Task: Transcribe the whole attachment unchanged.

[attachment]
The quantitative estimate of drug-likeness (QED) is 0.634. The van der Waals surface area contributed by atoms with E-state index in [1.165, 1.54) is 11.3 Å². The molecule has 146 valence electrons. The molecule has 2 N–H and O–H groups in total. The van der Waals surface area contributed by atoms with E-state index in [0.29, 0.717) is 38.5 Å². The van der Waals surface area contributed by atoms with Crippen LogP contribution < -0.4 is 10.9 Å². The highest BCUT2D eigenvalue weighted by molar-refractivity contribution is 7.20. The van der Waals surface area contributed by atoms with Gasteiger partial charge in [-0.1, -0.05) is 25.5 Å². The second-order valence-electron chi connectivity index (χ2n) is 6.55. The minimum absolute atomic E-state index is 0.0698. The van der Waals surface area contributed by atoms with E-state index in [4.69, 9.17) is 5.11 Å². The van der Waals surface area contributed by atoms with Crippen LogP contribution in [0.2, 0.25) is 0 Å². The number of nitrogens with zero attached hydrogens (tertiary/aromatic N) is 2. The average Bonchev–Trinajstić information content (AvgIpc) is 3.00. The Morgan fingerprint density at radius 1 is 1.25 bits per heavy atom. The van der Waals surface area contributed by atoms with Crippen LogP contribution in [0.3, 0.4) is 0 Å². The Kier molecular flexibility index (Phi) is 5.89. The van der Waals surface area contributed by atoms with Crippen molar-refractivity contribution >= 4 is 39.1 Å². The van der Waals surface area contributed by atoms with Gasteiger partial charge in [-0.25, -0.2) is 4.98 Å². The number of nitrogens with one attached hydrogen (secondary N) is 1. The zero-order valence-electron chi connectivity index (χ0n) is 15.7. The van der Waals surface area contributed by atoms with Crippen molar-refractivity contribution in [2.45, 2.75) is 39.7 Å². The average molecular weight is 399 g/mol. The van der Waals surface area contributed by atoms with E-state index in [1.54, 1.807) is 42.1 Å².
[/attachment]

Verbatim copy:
The quantitative estimate of drug-likeness (QED) is 0.634. The van der Waals surface area contributed by atoms with E-state index in [1.165, 1.54) is 11.3 Å². The molecule has 146 valence electrons. The molecule has 2 N–H and O–H groups in total. The van der Waals surface area contributed by atoms with E-state index in [0.29, 0.717) is 38.5 Å². The van der Waals surface area contributed by atoms with Crippen LogP contribution < -0.4 is 10.9 Å². The highest BCUT2D eigenvalue weighted by molar-refractivity contribution is 7.20. The van der Waals surface area contributed by atoms with Gasteiger partial charge in [-0.1, -0.05) is 25.5 Å². The second-order valence-electron chi connectivity index (χ2n) is 6.55. The minimum absolute atomic E-state index is 0.0698. The van der Waals surface area contributed by atoms with E-state index in [4.69, 9.17) is 5.11 Å². The van der Waals surface area contributed by atoms with Crippen LogP contribution in [0.2, 0.25) is 0 Å². The number of nitrogens with zero attached hydrogens (tertiary/aromatic N) is 2. The average Bonchev–Trinajstić information content (AvgIpc) is 3.00. The Morgan fingerprint density at radius 1 is 1.25 bits per heavy atom. The van der Waals surface area contributed by atoms with Crippen LogP contribution in [0.3, 0.4) is 0 Å². The Kier molecular flexibility index (Phi) is 5.89. The van der Waals surface area contributed by atoms with Crippen molar-refractivity contribution >= 4 is 39.1 Å². The van der Waals surface area contributed by atoms with Gasteiger partial charge in [-0.25, -0.2) is 4.98 Å². The number of nitrogens with one attached hydrogen (secondary N) is 1. The zero-order valence-electron chi connectivity index (χ0n) is 15.7. The van der Waals surface area contributed by atoms with Crippen molar-refractivity contribution in [2.45, 2.75) is 39.7 Å². The average molecular weight is 399 g/mol. The van der Waals surface area contributed by atoms with E-state index in [1.54, 1.807) is 42.1 Å².